The future of military SDRs

SDR has come a long way since the early days when process technology limited the amount of processing and therefore the capabilities of SDR. Currently, SDRs are network control devices and communications repeaters, but in the future, experts predict that SDRs will also act as:

  • Biological weapons detector
  • Chemical detector
  • Nuclear detector
  • Cartographer of the area
  • Situational Awareness Tool
  • Tool to offer support availability data
  • A tool with the ability to rapidly deliver an airstrike

With the introduction of SDR, the need for a new military communications standard was clear. Field communication devices had to be adaptable, clear, interoperable, fast, portable and lightweight to ensure seamless and effective communication. In the future, SDR is expected to be expanded into cognitive radios that can survey the area, select the best frequencies, determine and engage in electronic warfare, and create an ad hoc network on the fly for clear communication.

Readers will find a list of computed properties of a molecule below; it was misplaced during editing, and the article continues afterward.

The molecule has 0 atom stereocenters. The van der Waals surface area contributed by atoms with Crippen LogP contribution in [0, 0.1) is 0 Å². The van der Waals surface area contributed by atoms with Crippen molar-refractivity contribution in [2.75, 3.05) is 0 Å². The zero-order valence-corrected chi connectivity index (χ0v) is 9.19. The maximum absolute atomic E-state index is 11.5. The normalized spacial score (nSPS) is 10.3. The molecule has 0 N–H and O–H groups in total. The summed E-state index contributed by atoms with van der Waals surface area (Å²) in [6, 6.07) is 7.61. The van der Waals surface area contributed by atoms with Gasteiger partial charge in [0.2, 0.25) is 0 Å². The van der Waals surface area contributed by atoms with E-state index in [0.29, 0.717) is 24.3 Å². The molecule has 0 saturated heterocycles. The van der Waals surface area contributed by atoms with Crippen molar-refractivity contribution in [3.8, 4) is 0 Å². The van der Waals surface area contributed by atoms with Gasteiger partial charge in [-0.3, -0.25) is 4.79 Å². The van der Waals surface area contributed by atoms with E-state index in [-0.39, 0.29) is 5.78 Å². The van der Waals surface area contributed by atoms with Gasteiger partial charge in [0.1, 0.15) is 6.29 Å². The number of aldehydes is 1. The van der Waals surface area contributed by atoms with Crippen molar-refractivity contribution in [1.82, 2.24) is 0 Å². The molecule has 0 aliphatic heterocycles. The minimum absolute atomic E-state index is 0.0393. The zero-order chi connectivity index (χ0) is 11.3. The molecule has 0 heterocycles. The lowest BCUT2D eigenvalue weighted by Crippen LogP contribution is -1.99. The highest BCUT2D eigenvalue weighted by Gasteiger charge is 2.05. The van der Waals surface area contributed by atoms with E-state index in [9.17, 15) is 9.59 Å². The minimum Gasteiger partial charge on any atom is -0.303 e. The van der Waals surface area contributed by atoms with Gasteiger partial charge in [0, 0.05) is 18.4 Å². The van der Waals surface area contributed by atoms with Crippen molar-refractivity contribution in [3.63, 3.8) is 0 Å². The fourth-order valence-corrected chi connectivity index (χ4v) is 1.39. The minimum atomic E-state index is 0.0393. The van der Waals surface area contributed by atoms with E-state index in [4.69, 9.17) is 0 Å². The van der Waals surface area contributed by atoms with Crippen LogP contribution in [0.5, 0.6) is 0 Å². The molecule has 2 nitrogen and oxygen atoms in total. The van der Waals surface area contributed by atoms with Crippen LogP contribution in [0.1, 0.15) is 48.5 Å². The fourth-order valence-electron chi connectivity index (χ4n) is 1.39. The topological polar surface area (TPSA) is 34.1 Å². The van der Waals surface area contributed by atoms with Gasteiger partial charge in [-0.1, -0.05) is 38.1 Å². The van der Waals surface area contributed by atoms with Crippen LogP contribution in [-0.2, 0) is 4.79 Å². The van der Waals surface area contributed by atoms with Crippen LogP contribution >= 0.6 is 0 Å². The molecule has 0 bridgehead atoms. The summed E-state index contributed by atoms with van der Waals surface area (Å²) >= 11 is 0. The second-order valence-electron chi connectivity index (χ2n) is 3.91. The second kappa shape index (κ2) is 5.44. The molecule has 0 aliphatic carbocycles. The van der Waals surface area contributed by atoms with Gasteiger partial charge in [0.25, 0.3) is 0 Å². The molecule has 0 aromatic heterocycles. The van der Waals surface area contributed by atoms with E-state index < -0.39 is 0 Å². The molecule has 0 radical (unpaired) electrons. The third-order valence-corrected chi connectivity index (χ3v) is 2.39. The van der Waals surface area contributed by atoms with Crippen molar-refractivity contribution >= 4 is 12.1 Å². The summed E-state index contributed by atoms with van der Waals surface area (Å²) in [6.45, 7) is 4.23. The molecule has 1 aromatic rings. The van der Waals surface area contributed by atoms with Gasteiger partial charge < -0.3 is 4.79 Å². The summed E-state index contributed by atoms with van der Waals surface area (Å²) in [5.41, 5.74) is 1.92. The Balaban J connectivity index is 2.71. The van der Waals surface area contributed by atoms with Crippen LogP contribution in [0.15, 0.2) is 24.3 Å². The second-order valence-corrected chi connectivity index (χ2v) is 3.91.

One platform for SDR technology is the Per Vices Crimson SDR (Figure 2). It operates from DC to 6 GHz with over 1 GHz of RF bandwidth spread across four independent circuits (each circuit offers 322 MHz of bandwidth). Crimson supports the most common communication frequency ranges: 700 MHz to 950 MHz and 1.7 GHz to 2.6 GHz, while providing an architecture to cleanly sample a signal and/or provide a low-latency connection.

Figure 2: The Crimson SDR has four independent receive and four independent transmit circuits, each capable of carrying 322 MHz of RF bandwidth up to 6 GHz.

(Click on graphic to enlarge by 1.9x)


Stephanie Chiao is a product marketing manager at Per Vices Corporation, where she is responsible for marketing strategy, technical promotion and media relations. She brings over eight years of consumer and enterprise marketing experience and has worked with brands including Microsoft, Rogers Wireless and Torstar Corporation. She holds a Bachelor of Business Administration with Honors from the Schulich School of Business in Toronto. She can be reached at [email protected].

According to Vices Corporation